team determined the cost of the first turbine to be $88 million, while
the second turbine would cost $14 million.
Additional challenges included the need to use modified shallow water
construction techniques and a greater than expected potential of
disturbing underwater vegetation.
“The work completed on this project was successful in showing that
North Carolina is well positioned to develop offshore wind generation,
and we encourage state lawmakers to consider legislation to enable
affordable large-scale wind generation off the coast,” Newton added.
“If we want North Carolina to become a leader in wind energy, we must
go where the wind is and that’s offshore,” said Sen. Marc Basnight,
president pro tempore of the state senate who represents Dare
County. “As a state government, we support this effort, but
understand that if the private sector is bearing the costs of
developing wind energy, it must be economically feasible.”
“I am pleased that Duke Energy is retooling their focus and moving
forward with additional study of offshore wind as a commercial power
source of the future,” Basnight added.
Duke Energy will fund the completion of UNC-Chapel Hill’s yearlong
study of bird populations begun through the coastal wind demonstration
In addition, Duke Energy will provide $405,000 for the university’s
coastal wind oceanside study, which began with a review of available
historical data as part of a feasibility study requested by the North
Carolina General Assembly.
“These research efforts will bring North Carolina a step closer to
making large-scale wind power generation a reality off its coast,” Duke
Energy said in the media release.
“My colleagues and I are grateful to be able to continue important
research that will advance our knowledge of birds along the coast and
refine offshore wind resource assessments, where we agree there is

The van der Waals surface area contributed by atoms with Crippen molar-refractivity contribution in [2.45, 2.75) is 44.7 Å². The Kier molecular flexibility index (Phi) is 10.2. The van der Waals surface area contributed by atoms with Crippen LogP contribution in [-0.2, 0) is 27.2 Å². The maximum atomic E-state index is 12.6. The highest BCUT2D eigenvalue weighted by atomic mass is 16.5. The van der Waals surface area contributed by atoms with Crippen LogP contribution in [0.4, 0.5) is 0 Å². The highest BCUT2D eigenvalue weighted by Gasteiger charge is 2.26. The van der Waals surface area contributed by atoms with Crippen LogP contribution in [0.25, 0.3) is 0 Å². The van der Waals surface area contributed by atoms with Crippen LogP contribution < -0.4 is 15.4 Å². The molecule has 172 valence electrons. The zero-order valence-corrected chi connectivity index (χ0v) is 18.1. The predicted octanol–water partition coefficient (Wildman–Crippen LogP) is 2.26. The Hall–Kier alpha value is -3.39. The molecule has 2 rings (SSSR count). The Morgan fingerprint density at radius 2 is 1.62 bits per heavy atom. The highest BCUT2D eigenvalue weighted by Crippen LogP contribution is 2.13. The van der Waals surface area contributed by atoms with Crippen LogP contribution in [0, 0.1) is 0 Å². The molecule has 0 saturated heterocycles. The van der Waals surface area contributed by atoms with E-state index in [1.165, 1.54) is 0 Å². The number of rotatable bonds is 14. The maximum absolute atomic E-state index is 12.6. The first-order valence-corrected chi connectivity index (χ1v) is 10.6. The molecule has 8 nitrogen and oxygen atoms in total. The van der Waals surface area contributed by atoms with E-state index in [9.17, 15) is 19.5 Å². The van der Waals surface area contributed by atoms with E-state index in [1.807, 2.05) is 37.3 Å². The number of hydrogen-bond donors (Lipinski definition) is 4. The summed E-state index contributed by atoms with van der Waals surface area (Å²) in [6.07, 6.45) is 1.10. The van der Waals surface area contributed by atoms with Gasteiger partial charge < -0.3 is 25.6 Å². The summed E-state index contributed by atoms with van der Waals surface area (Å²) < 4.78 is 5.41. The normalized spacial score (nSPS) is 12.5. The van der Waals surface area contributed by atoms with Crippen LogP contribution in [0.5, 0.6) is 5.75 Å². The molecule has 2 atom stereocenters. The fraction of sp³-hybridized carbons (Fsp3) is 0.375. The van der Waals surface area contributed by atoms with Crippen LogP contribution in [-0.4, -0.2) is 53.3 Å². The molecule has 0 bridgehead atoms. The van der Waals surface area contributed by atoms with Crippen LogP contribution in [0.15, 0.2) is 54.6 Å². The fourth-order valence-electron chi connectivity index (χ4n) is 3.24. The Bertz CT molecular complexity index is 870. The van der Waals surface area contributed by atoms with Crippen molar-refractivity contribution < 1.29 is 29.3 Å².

great potential for wind energy development,” said Dr. Harvey Seim,
professor of marine sciences at UNC-Chapel Hill. “Duke Energy’s
commitment to the ocean-side studies, together with funding from other
partners, will enable us to identify and assess the areas with the
highest potential for successful wind power generation.”
Donna L. Robichand, the project manager, indicated that the ocean-based
project is currently envisioned for 8 to 12 miles offshore, probably
south and east of Hatteras Inlet.
In September 2009, the university and Duke Energy Carolinas signed a
contract to place up to three demonstration wind turbines in the
Pamlico Sound. The purpose of the pilot project was to study the
potential for coastal wind generation off the coast of North Carolina.
The project was announced with much fanfare at a public meeting at Cape
Hatteras Secondary School in Buxton. The featured speaker was
Gov. Beverly Perdue, along with Duke Energy and UNC officials.
Under that contract, the company would pay for the turbines and their
installation, while UNC-Chapel Hill would conduct research on wind
resources, ecological impacts and synergies, and initiate engineering
studies of structural integrity during hurricanes.
The turbines would have been among the first placed in waters off the
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Hranicka, Island Free Press columnist, also contributed to this